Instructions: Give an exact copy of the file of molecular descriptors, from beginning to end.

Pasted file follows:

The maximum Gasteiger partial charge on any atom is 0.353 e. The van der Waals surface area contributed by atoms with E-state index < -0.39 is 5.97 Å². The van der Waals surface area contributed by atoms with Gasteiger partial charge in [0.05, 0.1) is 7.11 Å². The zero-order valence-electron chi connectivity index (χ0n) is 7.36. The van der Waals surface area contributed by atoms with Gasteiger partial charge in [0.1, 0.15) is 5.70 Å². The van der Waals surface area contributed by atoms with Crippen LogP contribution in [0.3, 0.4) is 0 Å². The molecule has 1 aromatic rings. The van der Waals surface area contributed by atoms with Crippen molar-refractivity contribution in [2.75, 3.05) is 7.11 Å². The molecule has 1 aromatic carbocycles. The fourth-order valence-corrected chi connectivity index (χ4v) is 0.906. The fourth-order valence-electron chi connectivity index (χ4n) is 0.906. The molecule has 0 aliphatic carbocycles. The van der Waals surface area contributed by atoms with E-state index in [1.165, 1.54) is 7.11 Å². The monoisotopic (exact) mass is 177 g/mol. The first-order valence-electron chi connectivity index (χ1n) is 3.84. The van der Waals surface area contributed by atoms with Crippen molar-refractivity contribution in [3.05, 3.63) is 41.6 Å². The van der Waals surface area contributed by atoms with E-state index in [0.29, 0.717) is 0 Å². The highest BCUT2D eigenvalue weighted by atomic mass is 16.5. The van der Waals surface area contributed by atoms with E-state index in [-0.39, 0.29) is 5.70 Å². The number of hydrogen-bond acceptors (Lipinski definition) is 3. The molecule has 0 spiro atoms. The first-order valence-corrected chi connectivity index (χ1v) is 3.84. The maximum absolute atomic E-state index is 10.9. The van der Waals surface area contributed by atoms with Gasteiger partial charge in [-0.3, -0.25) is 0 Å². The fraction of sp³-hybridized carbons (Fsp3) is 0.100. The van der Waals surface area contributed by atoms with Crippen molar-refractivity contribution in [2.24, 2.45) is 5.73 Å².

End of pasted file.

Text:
The maximum Gasteiger partial charge on any atom is 0.353 e. The van der Waals surface area contributed by atoms with E-state index < -0.39 is 5.97 Å². The van der Waals surface area contributed by atoms with Gasteiger partial charge in [0.05, 0.1) is 7.11 Å². The zero-order valence-electron chi connectivity index (χ0n) is 7.36. The van der Waals surface area contributed by atoms with Gasteiger partial charge in [0.1, 0.15) is 5.70 Å². The van der Waals surface area contributed by atoms with Crippen LogP contribution in [0.3, 0.4) is 0 Å². The molecule has 1 aromatic rings. The van der Waals surface area contributed by atoms with Crippen molar-refractivity contribution in [2.75, 3.05) is 7.11 Å². The molecule has 1 aromatic carbocycles. The fourth-order valence-corrected chi connectivity index (χ4v) is 0.906. The fourth-order valence-electron chi connectivity index (χ4n) is 0.906. The molecule has 0 aliphatic carbocycles. The van der Waals surface area contributed by atoms with E-state index in [1.165, 1.54) is 7.11 Å². The monoisotopic (exact) mass is 177 g/mol. The first-order valence-electron chi connectivity index (χ1n) is 3.84. The van der Waals surface area contributed by atoms with Crippen molar-refractivity contribution in [3.05, 3.63) is 41.6 Å². The van der Waals surface area contributed by atoms with E-state index in [0.29, 0.717) is 0 Å². The highest BCUT2D eigenvalue weighted by atomic mass is 16.5. The van der Waals surface area contributed by atoms with E-state index in [-0.39, 0.29) is 5.70 Å². The number of hydrogen-bond acceptors (Lipinski definition) is 3. The molecule has 0 spiro atoms. The first-order valence-corrected chi connectivity index (χ1v) is 3.84. The maximum absolute atomic E-state index is 10.9. The van der Waals surface area contributed by atoms with Gasteiger partial charge in [-0.3, -0.25) is 0 Å². The fraction of sp³-hybridized carbons (Fsp3) is 0.100. The van der Waals surface area contributed by atoms with Crippen molar-refractivity contribution in [2.24, 2.45) is 5.73 Å².